Convincing Students to Count Rhythm

To Count rhythm? or Not to Count rhythm?

Convincing students to count rhythm. Here I go again trying to cajole a student into counting aloud. I can tell what she’s thinking by the incredulous eye-roll, “Really count out loud? I don’t think so!” In my experience most piano students hate to count, especially counting aloud. As their teacher, it is my responsibility to make sure they understand and can play rhythm accurately. But before I can do this, I need to convince them that counting is worth doing.

hqdefault

I think I know why piano students have more trouble with rhythm than students of other instruments. Pianists have to integrate counting to accommodate both hands while reading the grand staff the way other players read only one staff from left to right. It takes a lot of coordination to play the piano with hands together so pianists often have to slow down sections of the music to accurately play all of the notes, and most young players also tend to speed up the easy stuff. This distorts the rhythm of the piece. When the student plays the wrong rhythm the ear hears that wrong rhythm and accepts it as correct. The result is… well, a mess.

Additionally, piano students don’t usually play in ensembles where counting is crucial. Playing alone means there is no one to keep the rhythmic accuracy in check. That is why it is so important for young piano players to learn to do this for themselves.

What is music anyway?

I believe that it all goes back to the very definition of what music is, “organized sound”. Moreover, “organized sound that moves through time”. What is rhythm? Simply put, “the timing of the music”. This makes rhythm the most important element of music.

To illustrate this point, I tell my students that time is to the musician as the canvas is to the artist. In my studio, I have a painting. I point out that the picture exists on the canvas, the artist painted it and there it stays. I then ask where music exists. Some students will point to the score at which time I explain to them that the score is not really the “music”. It is only the notation of the music, kind of like a recipe. You can read a recipe, but in order to experience it, you have to prepare the food and then eat it. To experience the music you must play and hear it – this takes time. Your piece starts at 5:00 and is finished at 5:04 those four minutes of time are where the music exists. To take it one step further, I ask the student to imagine what the painting would be like without the canvas. That is what the music is without the rhythm.

See Paloma Piano’s Music Theory Resources here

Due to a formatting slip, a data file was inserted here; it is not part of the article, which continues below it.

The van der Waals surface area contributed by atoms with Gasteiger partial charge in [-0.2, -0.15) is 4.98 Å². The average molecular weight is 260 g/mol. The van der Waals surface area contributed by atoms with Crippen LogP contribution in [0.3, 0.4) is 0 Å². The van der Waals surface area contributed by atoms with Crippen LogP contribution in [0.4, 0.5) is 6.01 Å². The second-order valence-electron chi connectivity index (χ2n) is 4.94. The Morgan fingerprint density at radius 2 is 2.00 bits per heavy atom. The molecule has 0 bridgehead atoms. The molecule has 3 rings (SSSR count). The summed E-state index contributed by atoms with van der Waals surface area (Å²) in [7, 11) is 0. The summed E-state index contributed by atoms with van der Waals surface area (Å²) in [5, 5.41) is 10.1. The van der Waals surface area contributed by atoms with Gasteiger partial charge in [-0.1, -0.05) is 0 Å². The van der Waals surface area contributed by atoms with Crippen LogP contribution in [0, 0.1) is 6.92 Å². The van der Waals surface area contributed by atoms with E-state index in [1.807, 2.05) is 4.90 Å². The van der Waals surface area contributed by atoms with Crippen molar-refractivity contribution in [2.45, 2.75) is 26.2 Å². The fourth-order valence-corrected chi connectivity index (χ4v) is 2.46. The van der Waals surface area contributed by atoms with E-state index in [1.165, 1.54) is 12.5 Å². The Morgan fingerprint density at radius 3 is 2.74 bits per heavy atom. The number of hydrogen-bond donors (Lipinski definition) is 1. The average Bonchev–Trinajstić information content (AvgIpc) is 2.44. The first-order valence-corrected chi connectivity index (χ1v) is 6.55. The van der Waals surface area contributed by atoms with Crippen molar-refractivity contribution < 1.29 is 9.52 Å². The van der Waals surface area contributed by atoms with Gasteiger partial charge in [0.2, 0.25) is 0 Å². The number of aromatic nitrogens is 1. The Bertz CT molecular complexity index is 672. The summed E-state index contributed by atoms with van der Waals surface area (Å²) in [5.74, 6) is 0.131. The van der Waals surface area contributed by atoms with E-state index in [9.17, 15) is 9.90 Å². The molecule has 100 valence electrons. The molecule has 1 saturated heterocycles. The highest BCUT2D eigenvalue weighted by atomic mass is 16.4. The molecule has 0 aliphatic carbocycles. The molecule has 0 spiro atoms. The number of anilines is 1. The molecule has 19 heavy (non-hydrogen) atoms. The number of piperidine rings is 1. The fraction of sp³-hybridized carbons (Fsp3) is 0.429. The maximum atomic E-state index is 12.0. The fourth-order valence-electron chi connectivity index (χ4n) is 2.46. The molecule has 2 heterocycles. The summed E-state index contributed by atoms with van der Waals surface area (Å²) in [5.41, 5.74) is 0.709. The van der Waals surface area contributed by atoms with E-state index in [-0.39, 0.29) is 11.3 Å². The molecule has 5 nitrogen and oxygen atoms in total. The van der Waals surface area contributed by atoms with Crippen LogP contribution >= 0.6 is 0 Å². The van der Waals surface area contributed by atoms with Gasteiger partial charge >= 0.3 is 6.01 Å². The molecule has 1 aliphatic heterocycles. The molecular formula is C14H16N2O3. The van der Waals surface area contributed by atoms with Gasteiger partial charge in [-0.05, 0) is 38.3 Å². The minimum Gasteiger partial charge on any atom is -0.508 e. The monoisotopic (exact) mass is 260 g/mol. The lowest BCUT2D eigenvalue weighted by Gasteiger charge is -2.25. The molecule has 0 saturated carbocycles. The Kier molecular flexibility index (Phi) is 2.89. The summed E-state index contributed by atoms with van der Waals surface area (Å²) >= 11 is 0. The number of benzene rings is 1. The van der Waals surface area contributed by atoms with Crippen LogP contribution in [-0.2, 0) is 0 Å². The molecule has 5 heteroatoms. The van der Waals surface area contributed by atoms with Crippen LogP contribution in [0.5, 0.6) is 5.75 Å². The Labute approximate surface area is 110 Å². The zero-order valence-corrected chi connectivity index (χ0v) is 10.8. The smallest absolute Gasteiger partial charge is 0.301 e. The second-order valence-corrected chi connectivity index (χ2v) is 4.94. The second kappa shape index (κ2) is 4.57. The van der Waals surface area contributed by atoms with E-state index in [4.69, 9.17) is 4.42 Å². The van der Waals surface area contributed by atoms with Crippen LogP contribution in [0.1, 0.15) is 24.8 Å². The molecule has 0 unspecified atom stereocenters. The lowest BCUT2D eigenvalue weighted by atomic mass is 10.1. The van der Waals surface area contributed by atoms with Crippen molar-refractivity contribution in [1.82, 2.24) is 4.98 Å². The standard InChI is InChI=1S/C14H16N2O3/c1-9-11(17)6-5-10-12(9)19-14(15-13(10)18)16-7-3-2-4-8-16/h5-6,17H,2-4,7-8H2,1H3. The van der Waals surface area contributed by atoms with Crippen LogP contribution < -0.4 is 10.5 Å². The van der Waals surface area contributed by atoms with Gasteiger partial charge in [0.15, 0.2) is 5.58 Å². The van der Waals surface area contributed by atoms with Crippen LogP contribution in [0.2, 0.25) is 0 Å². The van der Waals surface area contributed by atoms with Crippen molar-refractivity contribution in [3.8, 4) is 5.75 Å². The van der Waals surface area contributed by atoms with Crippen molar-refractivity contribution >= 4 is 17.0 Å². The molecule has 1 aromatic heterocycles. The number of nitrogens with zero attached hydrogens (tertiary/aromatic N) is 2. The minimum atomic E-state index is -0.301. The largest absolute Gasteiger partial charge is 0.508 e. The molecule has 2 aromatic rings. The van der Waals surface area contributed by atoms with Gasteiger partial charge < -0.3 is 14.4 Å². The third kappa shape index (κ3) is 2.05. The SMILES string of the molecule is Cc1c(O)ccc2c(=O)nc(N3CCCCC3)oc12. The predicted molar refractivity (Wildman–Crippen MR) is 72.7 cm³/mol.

This usually starts to convince them that maybe they should consider counting but I still have one more trick up my sleeve to drive the point home. I take a piece they are working on (one that has various rhythms) and play it straight through with no rhythm whatsoever. I play every note is a quarter note. I then play the piece with all of the wrong notes but the correct rhythm. It is plain to hear which sounds like music and which does not.

Convincing Students to Count Rhythm

I assure my students that I really want them to become good players. I tell them I don’t enjoy harping on rhythm (or should I say drumming it into them) but I must, in order to be a good teacher. Once the discussion is finished, it’s time to roll up our sleeves and work on counting. But that’s a subject for the next blog post.

Sign up for a free Gold membership. Get free music and more great blog posts!

button

Already a Gold Member? Why not check out our Platinum Membership?

5 thoughts on “Convincing Students to Count Rhythm”

  1. When I was a piano student as a child, my teacher was one of the Sisters of St. Joseph at the local convent. Being a teaching Order, they were experts in helping kids learn. Sister Catherine made me write in my counting. To this day, when learning a new piece that I have not previously heard, I write in the counting in the rhythmically challenging measures. And That’s how you get students to count. Make it visual mathematically before demanding it in performance. No skill is harmed by breaking it down to its component parts.

    1. Great article. I really like the painting analogy.
      I’m always hoping to find videos online of seasoned concert pianists demonstrating counting aloud when practicing some very syncopated passages, and then the actual performance. I think inspiration can help, too.

Leave a Reply

Your email address will not be published.